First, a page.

The association decided to table the amendment and continue working on the subject.

Schools to vote on recruitment, game ejection amendments

At its annual meeting Wednesday, the South Dakota High School Activities Association offered member schools two constitutional amendments that they must vote on by May 31. 

The amendments deal with prohibitions on schools recruiting students and clearing up the standards for how long senior athletes must sit out after a game ejection. 

The recruitment prohibition amendment seeks to add language in the constitution about “other inducements” and “other undue influence” as it defines what those terms mean. It also adds penalties for schools and coaches for violations of the policy. 

“It seemed odd that the only specific reference to penalties was just students,” said SDHSAA Executive Director Dan Swartos. “It takes two to tango on these types of things.” 

Currently, member schools may not offer scholarships, free tuition, free bus transportation or free school lunch to try to recruit a student. The amendment clarifies “other inducements” as prohibiting school personnel or non-school individuals from offering jobs or housing to parents, residential relocation offers, promotional efforts, promises of playing time, financial aid to parents or students or any other benefit not authorized by SDHSAA guidelines. 

In the amendment, “other undue influence” is described as texts, emails, letters, cards or questionnaires sent to student athletes, their families or their guardians designed to persuade the student to change schools; invitations to summer camps or open gyms; or contact of any kind designed to persuade the athlete to switch schools. 

Penalties for breaking the recruitment rules include suspension of a school or program from regular season or post-season play, suspension of a coach from all coaching activities or the banning of parents/alumni/supporters from attendance at sanctioned activities.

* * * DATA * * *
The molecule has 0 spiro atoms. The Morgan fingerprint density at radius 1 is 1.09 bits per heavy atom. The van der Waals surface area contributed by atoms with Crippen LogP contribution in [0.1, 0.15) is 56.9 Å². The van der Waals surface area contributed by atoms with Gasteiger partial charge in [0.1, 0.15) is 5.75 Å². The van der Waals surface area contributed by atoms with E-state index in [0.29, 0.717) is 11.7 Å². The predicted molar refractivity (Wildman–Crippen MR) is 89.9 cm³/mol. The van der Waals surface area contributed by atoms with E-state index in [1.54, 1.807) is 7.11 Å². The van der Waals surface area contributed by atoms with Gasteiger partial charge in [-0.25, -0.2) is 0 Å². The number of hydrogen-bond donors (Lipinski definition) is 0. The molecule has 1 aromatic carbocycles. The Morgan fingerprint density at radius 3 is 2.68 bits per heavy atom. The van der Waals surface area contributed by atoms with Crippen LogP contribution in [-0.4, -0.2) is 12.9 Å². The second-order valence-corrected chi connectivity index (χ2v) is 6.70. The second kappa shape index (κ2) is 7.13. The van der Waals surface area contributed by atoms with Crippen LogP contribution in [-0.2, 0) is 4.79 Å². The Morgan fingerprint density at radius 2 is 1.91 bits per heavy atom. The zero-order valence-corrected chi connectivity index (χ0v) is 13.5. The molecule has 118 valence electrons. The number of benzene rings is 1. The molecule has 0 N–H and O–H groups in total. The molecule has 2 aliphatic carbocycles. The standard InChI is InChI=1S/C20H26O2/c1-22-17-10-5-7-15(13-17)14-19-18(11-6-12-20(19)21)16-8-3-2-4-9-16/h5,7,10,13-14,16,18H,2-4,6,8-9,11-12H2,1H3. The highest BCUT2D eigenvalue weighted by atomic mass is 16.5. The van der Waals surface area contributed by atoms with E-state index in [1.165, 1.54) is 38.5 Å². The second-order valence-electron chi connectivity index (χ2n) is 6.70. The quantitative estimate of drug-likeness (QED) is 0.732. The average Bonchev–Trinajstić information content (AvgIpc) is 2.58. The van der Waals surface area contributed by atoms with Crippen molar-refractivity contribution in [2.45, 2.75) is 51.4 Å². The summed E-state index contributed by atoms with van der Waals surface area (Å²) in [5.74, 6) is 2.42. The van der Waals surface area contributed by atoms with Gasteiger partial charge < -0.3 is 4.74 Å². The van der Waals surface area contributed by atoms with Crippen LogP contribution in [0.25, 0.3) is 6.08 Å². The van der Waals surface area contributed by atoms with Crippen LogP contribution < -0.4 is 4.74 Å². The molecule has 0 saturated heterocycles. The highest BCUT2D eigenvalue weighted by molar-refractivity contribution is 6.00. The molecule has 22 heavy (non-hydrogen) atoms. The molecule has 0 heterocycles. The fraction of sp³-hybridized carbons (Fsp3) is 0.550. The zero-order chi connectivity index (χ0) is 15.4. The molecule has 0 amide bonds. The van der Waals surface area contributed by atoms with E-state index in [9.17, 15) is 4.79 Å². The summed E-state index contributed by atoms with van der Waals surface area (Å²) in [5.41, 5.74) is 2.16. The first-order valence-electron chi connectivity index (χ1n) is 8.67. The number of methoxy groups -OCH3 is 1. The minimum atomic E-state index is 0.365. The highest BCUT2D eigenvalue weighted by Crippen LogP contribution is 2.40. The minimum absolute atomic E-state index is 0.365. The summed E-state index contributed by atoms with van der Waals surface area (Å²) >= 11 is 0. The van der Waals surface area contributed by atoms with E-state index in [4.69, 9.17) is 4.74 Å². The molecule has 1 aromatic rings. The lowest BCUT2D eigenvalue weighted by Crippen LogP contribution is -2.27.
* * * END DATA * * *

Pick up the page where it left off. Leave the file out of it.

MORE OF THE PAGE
“We had an accusation of this (recruitment) in the last year,” Swartos said, noting that recruitment is difficult to prove since students are allowed one school transfer. “It’s really hard to prove any of this.” 

The amendment on ejections seeks to clarify a senior athlete’s eligibility if an ejection occurs in the final contest of the season. Currently, the SDHSAA constitution calls for a student or coach ejected from a contest to be ineligible for participation in the next contest. A second ejection makes the athlete or coach ineligible for the next four contests and a third ejection means ineligibility for the remainder of the season. 

In the case of a senior athlete ejected in the last contest of a season, the amendment allows that the athlete’s ineligibility would carry over to the next scheduled varsity contest in any sport where the student has previously established team membership. 

Swartos said there was an incident this year in which a senior athlete who belonged to both the soccer team and the football team was ejected from his last soccer game. When the association sought to bar the student from his next football game, it was served with a temporary restraining order and the student played in that game. 

In order for an amendment to pass, it must be endorsed by 60% of the SDHSAA member schools that cast ballots.